Thursday, February 15, 2018

A World Without GPS

In the past decade, we've become dependent on GPS, the global positioning satellites that ring the globe.  Much of the military uses it constantly.  But what happens if it suddenly "goes away"?
The U.S. military is worryingly dependent on GPS. Our global positioning satellites tell planes where they are, provide targeting info for smart weapons, and support communication and navigation systems. But in a war with a tech-advanced adversary—think China, Russia, or Iran—GPS could become a big liability because it could be jammed, spoofed, or outright destroyed.
 So how does the U.S. Air Force train for such a scenario? Simple—just turn it off.
I learned to navigate long before GPS was a thing.  Map and compass, declination angles, back azimuths and terrain association.  In tanks, compasses were useless.  Sixty tons of steel plays havoc with a compass.A buddy of mine flew B-52s during the Vietnam war..  He could pick Polaris and Rigel our of the night sky in an instant. 

GPS is cool, but when the balloon goes up, there is no guarantee that it will survive the opening shots.  Soldiers, sailors, airmen and marines had best learn to get out the map and do stubby-pencil navigation.  It might be the difference between life and death.

7 comments:

leaperman said...

The army is no longer teaching officers navigation or grenade handling...or is that for everyone in the army.

Army "Be all we say you can be."

Pawpaw said...

I'm pretty sure that the Army is still teaching land navigation, at every level. For a maneuver force, Land Nav is pretty basic. The GPS is a good back-up, but nothing takes the place of the map.

Old Grafton said...

I still own 3 liquid filled compasses and haven't forgotten how to read a topo map. Hell, it's only been 55 years....

Jester said...

I was out in 2010 but the reliability of the compass training was.. less than great. Jokes aside about young officers or privates doing it, I remember being on a somewhat disused/new training site to shoot for specific points, punch your card with the hole punch on a can found if you got there... Shall we say I was damn good at finding where we needed to be. Problem being based off the instructions given and coordinates we had... Eh things did not match up. Question one's sanity for a bit, crash though the course then go back. Get the failing mark and request for the same azimuths being reshot manually and with the GPS. Turns out this course had failed.. quite a lot of soldiers and it was set up wrong. I think while going to electronic means makes war a lot quicker and possibly more precise I also am concerned about the fact there is no back ups. Things fail. The M68 Red Dot sites are amazingly reliable. but they still fail. (Armorer here) Then what? Lots of troops can't shoot worth a damn with either site. Or go with a GPS system or manual compass.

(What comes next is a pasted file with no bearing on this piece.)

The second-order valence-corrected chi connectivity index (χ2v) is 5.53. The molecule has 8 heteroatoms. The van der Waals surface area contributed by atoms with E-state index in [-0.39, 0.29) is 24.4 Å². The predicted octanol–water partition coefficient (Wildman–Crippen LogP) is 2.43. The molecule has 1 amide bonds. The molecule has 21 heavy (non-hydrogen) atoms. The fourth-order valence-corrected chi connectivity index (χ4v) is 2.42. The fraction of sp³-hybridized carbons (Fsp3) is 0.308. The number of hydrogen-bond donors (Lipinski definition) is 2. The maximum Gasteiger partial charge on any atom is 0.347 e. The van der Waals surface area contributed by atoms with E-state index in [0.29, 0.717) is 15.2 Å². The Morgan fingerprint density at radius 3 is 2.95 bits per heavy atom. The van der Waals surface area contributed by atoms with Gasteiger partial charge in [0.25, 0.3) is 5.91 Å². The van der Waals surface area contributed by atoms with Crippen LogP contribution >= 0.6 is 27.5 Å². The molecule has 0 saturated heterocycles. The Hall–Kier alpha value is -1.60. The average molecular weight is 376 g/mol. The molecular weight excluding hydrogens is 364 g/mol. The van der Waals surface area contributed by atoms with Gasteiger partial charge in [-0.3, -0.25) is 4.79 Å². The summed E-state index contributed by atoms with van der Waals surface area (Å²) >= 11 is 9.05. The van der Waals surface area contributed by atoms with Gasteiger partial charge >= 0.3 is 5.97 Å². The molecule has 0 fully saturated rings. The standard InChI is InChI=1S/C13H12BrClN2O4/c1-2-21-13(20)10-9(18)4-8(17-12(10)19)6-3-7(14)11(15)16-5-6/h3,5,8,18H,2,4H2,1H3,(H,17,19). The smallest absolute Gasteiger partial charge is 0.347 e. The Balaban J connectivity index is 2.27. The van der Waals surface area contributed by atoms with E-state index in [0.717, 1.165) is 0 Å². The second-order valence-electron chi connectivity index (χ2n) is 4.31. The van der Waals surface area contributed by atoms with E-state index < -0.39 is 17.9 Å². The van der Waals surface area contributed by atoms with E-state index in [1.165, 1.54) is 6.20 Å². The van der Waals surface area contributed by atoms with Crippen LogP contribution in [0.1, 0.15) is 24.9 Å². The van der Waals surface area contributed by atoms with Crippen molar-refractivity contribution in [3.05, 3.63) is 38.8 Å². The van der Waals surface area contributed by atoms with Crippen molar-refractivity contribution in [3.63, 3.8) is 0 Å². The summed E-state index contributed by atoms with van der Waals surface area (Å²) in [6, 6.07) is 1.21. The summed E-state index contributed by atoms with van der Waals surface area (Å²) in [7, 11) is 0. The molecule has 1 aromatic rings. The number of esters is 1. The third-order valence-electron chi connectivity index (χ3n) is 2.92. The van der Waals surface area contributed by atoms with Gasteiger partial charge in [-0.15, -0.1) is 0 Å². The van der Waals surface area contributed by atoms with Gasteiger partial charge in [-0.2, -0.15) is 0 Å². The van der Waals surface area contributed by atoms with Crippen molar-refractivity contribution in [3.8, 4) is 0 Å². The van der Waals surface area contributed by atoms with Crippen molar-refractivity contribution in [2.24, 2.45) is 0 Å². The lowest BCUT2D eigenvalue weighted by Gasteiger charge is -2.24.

John in Philly said...

I had mentioned to my Army coworkers that I didn't really know how to read a topo map.
When the laughing died down I explained why.
I simply told them that the oceans are flat, and if there are high points the Navy tries to avoid going there with ships.

Peripatetic Engineer said...

Before GPS was LORAN. There used to be a warning posted in the cockpit of the oilfield helicopters that I flew in: "Navigation shall not be predicated on LORAN"

Bill B. said...

I was an armor officer from 86 through 89. We navigated like everyone had for hundreds of years, with a map. Compasses were useless on the tanks, so you had to orienteer. I did carry a small, crappy compass around my neck on a shoe string. I called it my "oh shit" compass. If I was so turned around or lost that I did not know where I was, I said "oh shit", jumped off my tank, and ran 100 yards away to get away from 68 tons of metal and determined which direction north was. If anyone ever says they never got disoriented (not lost), they are lying. When you are moving at 15 or 20 mph and you can't use a compass but only orienteer, you can get off track very quickly. The only way to get good at it is to train over and over again.

One time I got completely disoriented in the desert in California, at the NTC in a sandstorm at night. I jumped off the tank and found north. I convinced myself my oh shit compass had stopped working and was wrong. I decided to move in the opposite direction. Luckily I saw headlights. Once it got through my thick head that no military vehicles move at night with their headlights on I knew something was wrong. I was looking at the highway to Las Vagas, that was off the post. I turned around and got right. I almost led a full scale tank attack on an American city, which would have brought me undying fame and legendary status, in a bad way.

The most pressure I have ever felt in my life was being the lead tank on a night attack (training) with the whole battalion or even brigade following me. I would sit for hours staring at the map before the movement trying to memorize terrain features that might help me. If you screwed up, everyone knew it. No one would get in sleep that night as you tried to unf--k your mistake. Your radio net would light up with everyone from the company commander to the battalion commander screaming at you. Your whole worth to the unit when you were a junior officer was if you could navigate or not. I took great pride in it, and generally led the battalion because I was considered reliable when navigating.

My son is now a cavalry scout platoon leader. I tell him this and he rolls his eyes and calls me a dinosaur. I tell him to brush up on his map reading and compass work but he laughs and says that they have three redundant systems that always work. I hope he is right for his sake.